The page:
Games are Fascinating: Vice City

Posted: October 6, 2011 in Books, Business Books, Games
Tags: , , ,
neon vice
Vice is nice

Vice certainly sounds naughty, and it is. But when talking about how it fascinates us, Vice is as much about rebelling from the expected norm as it is triggering that “naughty” impulse. Obviously Vice and video games travel hand in hand.

Vice is writ large over the entire industry. The appeal of escapism is frequently a naughty little thrill that you’re saving the universe from the Zerg instead of working on your paper. The Grand Theft Auto series trades on naughty thrills, allowing you to kill hookers to get your money back. Digital evils that intrigue us because they are so far removed from the every day. Marketing pushes for games like Duke Nukem Forever can punch the Vice button so hard that it quickly becomes both immature and tedious.
        There’s more to Rebellion and Vice than just the naughty thrill of doing something bad. There are three pillars that drive Vice and both individual games and the industry are resting heavily on them.
        The first pillar is leading someone astray. This isn’t necessarily leading someone into a sin; it is leading someone away from the usual path. Games like Manhunt, with its violent and brutal killings, are relying on you being fascinated with the vice of violence. But Sony wants to lead you astray from Nintendo. Steam and Valve want you to abandon your consoles for the PC. The entire industry wants to draw you away from your house cleaning, dog walking, and other workday chores. And as consumers we are eagerly looking for that path that leads us astray, calling it escapism or guilty pleasure.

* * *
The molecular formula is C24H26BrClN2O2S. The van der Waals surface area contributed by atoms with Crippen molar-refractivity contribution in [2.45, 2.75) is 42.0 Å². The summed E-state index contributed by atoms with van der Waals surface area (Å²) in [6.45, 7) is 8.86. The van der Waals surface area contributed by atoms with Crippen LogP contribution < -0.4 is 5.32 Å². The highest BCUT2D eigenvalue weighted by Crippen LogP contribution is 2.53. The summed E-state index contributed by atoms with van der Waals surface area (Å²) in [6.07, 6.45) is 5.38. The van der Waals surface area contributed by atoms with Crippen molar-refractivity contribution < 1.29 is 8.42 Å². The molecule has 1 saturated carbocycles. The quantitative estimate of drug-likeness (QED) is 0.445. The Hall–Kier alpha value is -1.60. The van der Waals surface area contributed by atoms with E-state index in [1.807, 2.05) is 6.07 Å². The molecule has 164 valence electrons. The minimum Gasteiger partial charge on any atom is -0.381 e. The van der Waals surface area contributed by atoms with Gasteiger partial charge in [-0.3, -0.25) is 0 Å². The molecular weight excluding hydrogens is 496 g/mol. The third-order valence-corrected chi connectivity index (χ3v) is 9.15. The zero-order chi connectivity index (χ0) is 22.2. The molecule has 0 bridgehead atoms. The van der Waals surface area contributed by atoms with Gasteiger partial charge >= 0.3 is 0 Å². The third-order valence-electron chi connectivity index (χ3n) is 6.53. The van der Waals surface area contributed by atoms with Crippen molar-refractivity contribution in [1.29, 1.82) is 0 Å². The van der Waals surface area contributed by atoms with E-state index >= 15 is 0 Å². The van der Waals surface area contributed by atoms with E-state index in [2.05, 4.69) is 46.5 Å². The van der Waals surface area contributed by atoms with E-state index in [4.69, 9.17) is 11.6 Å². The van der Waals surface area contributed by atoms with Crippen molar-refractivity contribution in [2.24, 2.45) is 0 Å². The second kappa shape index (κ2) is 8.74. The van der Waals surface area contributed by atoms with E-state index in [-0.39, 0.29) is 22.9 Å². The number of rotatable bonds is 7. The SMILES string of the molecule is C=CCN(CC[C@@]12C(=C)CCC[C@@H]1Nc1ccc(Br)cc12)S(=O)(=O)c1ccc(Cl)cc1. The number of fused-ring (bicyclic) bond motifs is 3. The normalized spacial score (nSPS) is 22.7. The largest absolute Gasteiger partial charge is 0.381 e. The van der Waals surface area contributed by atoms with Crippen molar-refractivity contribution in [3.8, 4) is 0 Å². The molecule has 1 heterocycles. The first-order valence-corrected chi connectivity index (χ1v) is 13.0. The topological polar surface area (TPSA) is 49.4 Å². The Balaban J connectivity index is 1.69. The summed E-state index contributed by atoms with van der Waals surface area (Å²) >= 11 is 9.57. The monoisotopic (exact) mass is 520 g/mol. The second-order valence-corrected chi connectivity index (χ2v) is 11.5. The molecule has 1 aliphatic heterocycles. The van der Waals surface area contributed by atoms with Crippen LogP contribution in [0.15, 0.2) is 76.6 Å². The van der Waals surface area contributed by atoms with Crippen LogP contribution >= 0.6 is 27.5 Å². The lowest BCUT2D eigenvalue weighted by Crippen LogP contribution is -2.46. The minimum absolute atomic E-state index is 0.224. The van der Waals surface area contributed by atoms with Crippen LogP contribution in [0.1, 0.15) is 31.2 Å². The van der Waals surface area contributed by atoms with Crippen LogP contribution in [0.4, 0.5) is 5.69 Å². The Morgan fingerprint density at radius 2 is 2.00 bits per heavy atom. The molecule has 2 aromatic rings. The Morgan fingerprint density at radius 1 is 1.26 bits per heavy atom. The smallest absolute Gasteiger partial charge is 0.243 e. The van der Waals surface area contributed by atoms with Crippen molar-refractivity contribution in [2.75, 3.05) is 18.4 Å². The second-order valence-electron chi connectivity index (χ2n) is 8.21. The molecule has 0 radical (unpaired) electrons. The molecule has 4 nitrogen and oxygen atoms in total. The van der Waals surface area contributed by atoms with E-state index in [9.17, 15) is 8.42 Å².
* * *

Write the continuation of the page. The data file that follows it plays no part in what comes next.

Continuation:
The scond pillar of Vice is disrupting the status quo. Probably more games than not rely on disrupting the status quo. Youths defying evil empires, rogue cops driven to justice outside the system, disgraced nobility trying to regain their honor, wasteland wanderers, and coboys looking out for number one. And even better than letting us watch someone compelling and fascinating who disrupts the status quo, games let us be that person. All the perks of being a hero who shakes the very fabric of society, without any of the drawbacks.
        The game industry has done a lot of disrupting of the status quo. It is a young industry, but it is a behemoth. It is taking on culture in a toe to toe battle. The battle rages from the heights of art’s ivory towers, to the most crass commercial efforts out of Hollywood. Everyone is watching to see how this shakes out.
        Finally there’s the third pillar of Vice; encourage creativity, get people thinking about alternatives. Games do encourage creative problem solving so effectively, that they are making more and more inroads into education. Dr. James Paul Gee and Jane McGonigal both make convincing arguments for how games help brains develop to learn more.
        A beloved game will encourage fans to create their own content. On the PC the most devoted will make their own mods. Some will use the mechanics of the game to assemble music videos. There are sprays that console gamers can customize use to mark their territory in Left For Dead. Outside of the digital world there’s fanart, webcomics, and more, all created because love video games. Companies encourage this form of fascination by providing the players with tools to exercise their creativity.

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